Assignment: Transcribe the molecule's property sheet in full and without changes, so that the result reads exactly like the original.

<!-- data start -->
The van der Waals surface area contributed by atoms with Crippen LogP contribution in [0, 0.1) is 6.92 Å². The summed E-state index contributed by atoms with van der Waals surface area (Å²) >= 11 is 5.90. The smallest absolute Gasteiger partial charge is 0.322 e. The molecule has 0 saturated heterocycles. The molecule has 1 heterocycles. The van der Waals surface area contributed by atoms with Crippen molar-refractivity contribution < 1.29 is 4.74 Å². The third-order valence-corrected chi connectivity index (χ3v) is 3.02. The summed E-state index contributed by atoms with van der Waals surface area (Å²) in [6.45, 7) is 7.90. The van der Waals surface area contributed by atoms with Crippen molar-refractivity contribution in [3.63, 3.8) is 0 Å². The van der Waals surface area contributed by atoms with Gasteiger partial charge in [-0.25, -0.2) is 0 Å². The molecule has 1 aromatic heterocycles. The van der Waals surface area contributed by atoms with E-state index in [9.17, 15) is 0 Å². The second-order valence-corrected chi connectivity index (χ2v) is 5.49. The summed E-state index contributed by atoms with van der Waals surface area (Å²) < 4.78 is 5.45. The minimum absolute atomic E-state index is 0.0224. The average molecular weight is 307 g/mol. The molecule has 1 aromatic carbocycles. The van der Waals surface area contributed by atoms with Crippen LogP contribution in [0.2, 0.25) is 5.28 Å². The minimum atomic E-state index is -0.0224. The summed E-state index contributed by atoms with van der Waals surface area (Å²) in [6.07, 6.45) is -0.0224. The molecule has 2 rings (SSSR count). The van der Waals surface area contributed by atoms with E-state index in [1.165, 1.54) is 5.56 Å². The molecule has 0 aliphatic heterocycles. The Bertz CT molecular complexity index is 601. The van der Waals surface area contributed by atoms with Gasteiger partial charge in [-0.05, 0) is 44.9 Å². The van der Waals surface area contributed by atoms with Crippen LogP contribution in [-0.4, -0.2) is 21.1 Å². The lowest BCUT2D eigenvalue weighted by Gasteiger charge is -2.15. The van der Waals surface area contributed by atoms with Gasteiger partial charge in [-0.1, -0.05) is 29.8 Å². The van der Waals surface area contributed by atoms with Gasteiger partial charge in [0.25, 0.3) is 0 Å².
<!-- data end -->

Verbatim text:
The van der Waals surface area contributed by atoms with Crippen LogP contribution in [0, 0.1) is 6.92 Å². The summed E-state index contributed by atoms with van der Waals surface area (Å²) >= 11 is 5.90. The smallest absolute Gasteiger partial charge is 0.322 e. The molecule has 0 saturated heterocycles. The molecule has 1 heterocycles. The van der Waals surface area contributed by atoms with Crippen molar-refractivity contribution < 1.29 is 4.74 Å². The third-order valence-corrected chi connectivity index (χ3v) is 3.02. The summed E-state index contributed by atoms with van der Waals surface area (Å²) in [6.45, 7) is 7.90. The van der Waals surface area contributed by atoms with Crippen molar-refractivity contribution in [3.63, 3.8) is 0 Å². The van der Waals surface area contributed by atoms with Gasteiger partial charge in [-0.25, -0.2) is 0 Å². The molecule has 1 aromatic heterocycles. The van der Waals surface area contributed by atoms with E-state index in [9.17, 15) is 0 Å². The second-order valence-corrected chi connectivity index (χ2v) is 5.49. The summed E-state index contributed by atoms with van der Waals surface area (Å²) < 4.78 is 5.45. The minimum absolute atomic E-state index is 0.0224. The average molecular weight is 307 g/mol. The molecule has 1 aromatic carbocycles. The van der Waals surface area contributed by atoms with Crippen LogP contribution in [0.2, 0.25) is 5.28 Å². The minimum atomic E-state index is -0.0224. The summed E-state index contributed by atoms with van der Waals surface area (Å²) in [6.07, 6.45) is -0.0224. The molecule has 2 rings (SSSR count). The van der Waals surface area contributed by atoms with E-state index in [1.165, 1.54) is 5.56 Å². The molecule has 0 aliphatic heterocycles. The Bertz CT molecular complexity index is 601. The van der Waals surface area contributed by atoms with Gasteiger partial charge in [-0.05, 0) is 44.9 Å². The van der Waals surface area contributed by atoms with Crippen LogP contribution in [-0.4, -0.2) is 21.1 Å². The lowest BCUT2D eigenvalue weighted by Gasteiger charge is -2.15. The van der Waals surface area contributed by atoms with Gasteiger partial charge in [-0.1, -0.05) is 29.8 Å². The van der Waals surface area contributed by atoms with Gasteiger partial charge in [0.25, 0.3) is 0 Å².